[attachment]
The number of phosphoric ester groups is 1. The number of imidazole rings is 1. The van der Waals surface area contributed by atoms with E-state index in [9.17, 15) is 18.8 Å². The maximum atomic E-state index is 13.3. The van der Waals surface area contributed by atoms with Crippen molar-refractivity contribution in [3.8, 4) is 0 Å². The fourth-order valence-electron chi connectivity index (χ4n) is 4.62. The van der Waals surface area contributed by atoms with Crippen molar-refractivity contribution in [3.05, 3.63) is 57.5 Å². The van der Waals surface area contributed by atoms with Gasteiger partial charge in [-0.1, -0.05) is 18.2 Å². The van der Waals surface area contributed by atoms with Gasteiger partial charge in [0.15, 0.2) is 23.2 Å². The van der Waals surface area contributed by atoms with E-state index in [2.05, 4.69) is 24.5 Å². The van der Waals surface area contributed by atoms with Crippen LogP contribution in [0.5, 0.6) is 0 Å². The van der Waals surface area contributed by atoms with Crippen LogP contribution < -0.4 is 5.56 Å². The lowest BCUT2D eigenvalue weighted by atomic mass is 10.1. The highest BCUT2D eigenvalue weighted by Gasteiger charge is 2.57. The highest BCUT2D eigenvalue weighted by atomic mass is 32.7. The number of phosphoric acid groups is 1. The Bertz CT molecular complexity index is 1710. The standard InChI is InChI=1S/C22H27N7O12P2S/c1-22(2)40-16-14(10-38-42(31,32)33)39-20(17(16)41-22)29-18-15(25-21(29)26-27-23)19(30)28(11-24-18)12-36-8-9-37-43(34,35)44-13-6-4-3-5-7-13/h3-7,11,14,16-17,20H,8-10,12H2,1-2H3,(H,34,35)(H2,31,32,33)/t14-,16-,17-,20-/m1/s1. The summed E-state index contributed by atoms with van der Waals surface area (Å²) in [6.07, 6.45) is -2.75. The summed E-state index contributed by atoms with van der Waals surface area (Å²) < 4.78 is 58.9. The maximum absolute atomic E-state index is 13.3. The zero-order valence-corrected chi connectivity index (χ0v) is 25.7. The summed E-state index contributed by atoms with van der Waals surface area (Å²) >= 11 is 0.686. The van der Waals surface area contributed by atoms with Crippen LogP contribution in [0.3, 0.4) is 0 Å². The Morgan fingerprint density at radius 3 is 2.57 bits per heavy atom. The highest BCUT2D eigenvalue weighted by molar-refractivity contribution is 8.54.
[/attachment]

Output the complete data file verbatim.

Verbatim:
The number of phosphoric ester groups is 1. The number of imidazole rings is 1. The van der Waals surface area contributed by atoms with E-state index in [9.17, 15) is 18.8 Å². The maximum atomic E-state index is 13.3. The van der Waals surface area contributed by atoms with Crippen molar-refractivity contribution in [3.8, 4) is 0 Å². The fourth-order valence-electron chi connectivity index (χ4n) is 4.62. The van der Waals surface area contributed by atoms with Crippen molar-refractivity contribution in [3.05, 3.63) is 57.5 Å². The van der Waals surface area contributed by atoms with Gasteiger partial charge in [-0.1, -0.05) is 18.2 Å². The van der Waals surface area contributed by atoms with Gasteiger partial charge in [0.15, 0.2) is 23.2 Å². The van der Waals surface area contributed by atoms with E-state index in [2.05, 4.69) is 24.5 Å². The van der Waals surface area contributed by atoms with Crippen LogP contribution in [0.5, 0.6) is 0 Å². The van der Waals surface area contributed by atoms with Crippen LogP contribution < -0.4 is 5.56 Å². The lowest BCUT2D eigenvalue weighted by atomic mass is 10.1. The highest BCUT2D eigenvalue weighted by Gasteiger charge is 2.57. The highest BCUT2D eigenvalue weighted by atomic mass is 32.7. The number of phosphoric acid groups is 1. The Bertz CT molecular complexity index is 1710. The standard InChI is InChI=1S/C22H27N7O12P2S/c1-22(2)40-16-14(10-38-42(31,32)33)39-20(17(16)41-22)29-18-15(25-21(29)26-27-23)19(30)28(11-24-18)12-36-8-9-37-43(34,35)44-13-6-4-3-5-7-13/h3-7,11,14,16-17,20H,8-10,12H2,1-2H3,(H,34,35)(H2,31,32,33)/t14-,16-,17-,20-/m1/s1. The summed E-state index contributed by atoms with van der Waals surface area (Å²) in [6.07, 6.45) is -2.75. The summed E-state index contributed by atoms with van der Waals surface area (Å²) < 4.78 is 58.9. The maximum absolute atomic E-state index is 13.3. The zero-order valence-corrected chi connectivity index (χ0v) is 25.7. The summed E-state index contributed by atoms with van der Waals surface area (Å²) >= 11 is 0.686. The van der Waals surface area contributed by atoms with Crippen LogP contribution in [0.3, 0.4) is 0 Å². The Morgan fingerprint density at radius 3 is 2.57 bits per heavy atom. The highest BCUT2D eigenvalue weighted by molar-refractivity contribution is 8.54.